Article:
Cortisol is an important physiological marker of stress, which has been linked to a range of health outcomes. Unhealthy patterns of cortisol are associated with an increased risk for physical health problems, such as cancer and diabetes, as well as poor mental health. This study examined how parent and child cortisol patterns are linked across days. According to transactional models, parents and children likely have a bidirectional influence on one another. Yet, little is known about the extent to which parents and children affect each other’s physiological functioning, including cortisol. Research indicates that family members’ cortisol patterns covary over time, but the direction of effect is unclear (i.e., whether parents affect their child’s cortisol, if children affect their parent’s cortisol, or both). In this study, we test the direction of effect between parents’ and children’s cortisol patterns across a four-day period. We hypothesize there will be bidirectional linkages between parent and child cortisol.
This study used a sample of 311 parent-child dyads in an eight-day daily diary study as part of the Work, Family, and Health Study. Cortisol was collected on four study days and included the cortisol awakening response (CAR; slope of cortisol between waking and 30 minutes post-wake) and bedtime levels of cortisol. Cortisol exhibits a diurnal rhythm, where cortisol levels peak after waking and decline over the day. Therefore unhealthy patterns of cortisol include high bedtime levels of cortisol and blunted CAR. Cross-lagged models estimated parent-driven paths (parent cortisol predicts child cortisol) and child-driven paths (child cortisol predicts parent cortisol). Models controlled for previous levels of cortisol (e.g., stability paths). Nested models were used to test whether model paths could be constrained to be equal across days. Control variables include child age, gender, time of cortisol sample, medication use, daily stressors, and race.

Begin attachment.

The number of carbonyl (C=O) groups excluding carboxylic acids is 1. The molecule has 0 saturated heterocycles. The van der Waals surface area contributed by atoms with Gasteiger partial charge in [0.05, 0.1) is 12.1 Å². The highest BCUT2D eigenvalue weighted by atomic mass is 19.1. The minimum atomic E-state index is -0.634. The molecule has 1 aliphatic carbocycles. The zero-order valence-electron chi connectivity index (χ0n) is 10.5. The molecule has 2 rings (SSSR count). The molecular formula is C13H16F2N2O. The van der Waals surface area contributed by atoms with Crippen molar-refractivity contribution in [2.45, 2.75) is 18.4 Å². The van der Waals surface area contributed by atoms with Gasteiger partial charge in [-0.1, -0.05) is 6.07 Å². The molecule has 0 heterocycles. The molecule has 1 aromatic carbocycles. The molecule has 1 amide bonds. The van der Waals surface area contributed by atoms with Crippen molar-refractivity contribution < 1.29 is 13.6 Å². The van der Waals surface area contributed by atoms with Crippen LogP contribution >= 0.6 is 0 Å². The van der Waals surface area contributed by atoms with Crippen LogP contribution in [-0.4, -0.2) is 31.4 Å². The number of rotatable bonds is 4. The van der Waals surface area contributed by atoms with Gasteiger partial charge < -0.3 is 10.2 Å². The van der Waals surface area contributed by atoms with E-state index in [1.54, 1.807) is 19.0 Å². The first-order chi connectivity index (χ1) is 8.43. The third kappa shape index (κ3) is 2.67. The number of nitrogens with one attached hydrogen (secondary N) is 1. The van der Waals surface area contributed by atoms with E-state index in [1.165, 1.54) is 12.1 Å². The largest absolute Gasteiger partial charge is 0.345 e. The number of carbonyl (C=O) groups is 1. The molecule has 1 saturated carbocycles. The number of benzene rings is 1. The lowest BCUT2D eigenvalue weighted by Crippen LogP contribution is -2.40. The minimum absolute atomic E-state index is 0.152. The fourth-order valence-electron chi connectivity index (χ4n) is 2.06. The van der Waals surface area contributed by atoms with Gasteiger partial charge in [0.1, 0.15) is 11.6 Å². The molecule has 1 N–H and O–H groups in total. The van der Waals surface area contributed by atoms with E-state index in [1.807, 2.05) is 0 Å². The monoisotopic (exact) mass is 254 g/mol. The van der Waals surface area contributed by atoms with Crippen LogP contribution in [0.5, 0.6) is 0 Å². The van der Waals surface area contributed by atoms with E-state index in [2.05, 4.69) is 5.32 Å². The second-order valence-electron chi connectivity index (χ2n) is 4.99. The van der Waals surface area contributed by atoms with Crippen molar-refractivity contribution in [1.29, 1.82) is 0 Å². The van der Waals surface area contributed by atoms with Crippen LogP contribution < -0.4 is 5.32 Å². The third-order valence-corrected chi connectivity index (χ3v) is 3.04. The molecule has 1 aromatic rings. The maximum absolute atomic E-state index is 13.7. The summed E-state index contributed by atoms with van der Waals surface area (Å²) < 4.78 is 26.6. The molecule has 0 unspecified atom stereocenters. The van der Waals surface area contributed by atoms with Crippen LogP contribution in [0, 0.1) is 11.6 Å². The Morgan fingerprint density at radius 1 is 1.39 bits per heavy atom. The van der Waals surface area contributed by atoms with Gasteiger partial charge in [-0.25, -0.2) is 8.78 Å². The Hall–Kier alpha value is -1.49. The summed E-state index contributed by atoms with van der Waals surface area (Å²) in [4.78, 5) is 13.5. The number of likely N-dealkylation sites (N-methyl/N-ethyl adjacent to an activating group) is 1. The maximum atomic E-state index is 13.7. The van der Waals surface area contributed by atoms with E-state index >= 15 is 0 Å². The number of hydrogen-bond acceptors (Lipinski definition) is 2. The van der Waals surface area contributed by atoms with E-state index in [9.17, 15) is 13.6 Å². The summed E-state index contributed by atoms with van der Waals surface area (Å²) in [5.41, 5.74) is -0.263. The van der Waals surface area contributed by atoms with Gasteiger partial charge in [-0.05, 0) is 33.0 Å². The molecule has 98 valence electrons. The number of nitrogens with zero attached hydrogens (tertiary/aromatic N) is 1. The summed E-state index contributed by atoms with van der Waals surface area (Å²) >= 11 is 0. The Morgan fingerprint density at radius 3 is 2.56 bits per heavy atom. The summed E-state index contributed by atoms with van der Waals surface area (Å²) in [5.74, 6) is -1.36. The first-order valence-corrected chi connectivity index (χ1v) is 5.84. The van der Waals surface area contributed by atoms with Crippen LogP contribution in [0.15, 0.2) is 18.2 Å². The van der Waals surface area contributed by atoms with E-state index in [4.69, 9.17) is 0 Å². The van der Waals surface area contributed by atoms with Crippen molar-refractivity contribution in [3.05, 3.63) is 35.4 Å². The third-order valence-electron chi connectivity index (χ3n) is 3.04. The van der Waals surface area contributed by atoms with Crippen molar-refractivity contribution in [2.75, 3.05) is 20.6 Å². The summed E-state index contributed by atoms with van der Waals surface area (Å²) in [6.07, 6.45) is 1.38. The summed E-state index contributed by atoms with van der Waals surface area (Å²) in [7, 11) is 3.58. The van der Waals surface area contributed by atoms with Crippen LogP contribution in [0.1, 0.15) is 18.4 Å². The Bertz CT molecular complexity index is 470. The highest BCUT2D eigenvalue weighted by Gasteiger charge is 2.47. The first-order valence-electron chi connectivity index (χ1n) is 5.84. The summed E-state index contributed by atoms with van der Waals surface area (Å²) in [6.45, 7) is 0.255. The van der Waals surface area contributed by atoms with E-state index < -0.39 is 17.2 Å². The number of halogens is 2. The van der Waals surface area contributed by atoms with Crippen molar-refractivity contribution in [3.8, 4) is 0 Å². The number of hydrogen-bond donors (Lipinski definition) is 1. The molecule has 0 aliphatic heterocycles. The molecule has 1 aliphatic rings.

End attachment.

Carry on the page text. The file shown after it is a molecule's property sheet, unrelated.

Higher children’s bedtime cortisol levels were significantly associated with higher parent bedtime cortisol levels the following day (B=.12, p<.001). By contrast, parents’ bedtime cortisol levels were not associated with children’s bedtime cortisol levels (B=.04, p = ns). Steeper children’s CAR was significantly associated with steeper parents’ CAR the following day (B= .08, p<.05), but parents’ CAR was not associated with children’s CAR (B = -.03, p = ns). Model fit was acceptable according to RMSEA, NNFI, and CFI.
Contrary to our hypothesis, parent and child cortisol patterns did not have bidirectional associations. Child cortisol predicted parent cortisol but not vice versa, supporting a child-driven model of stress transmission. Thus, children may have strong influences on their parents’ physiological stress system. Interventions that help parents reduce their physiological reactivity to children’s stress are warranted. The discussion will focus on underlying processes and intervention strategies.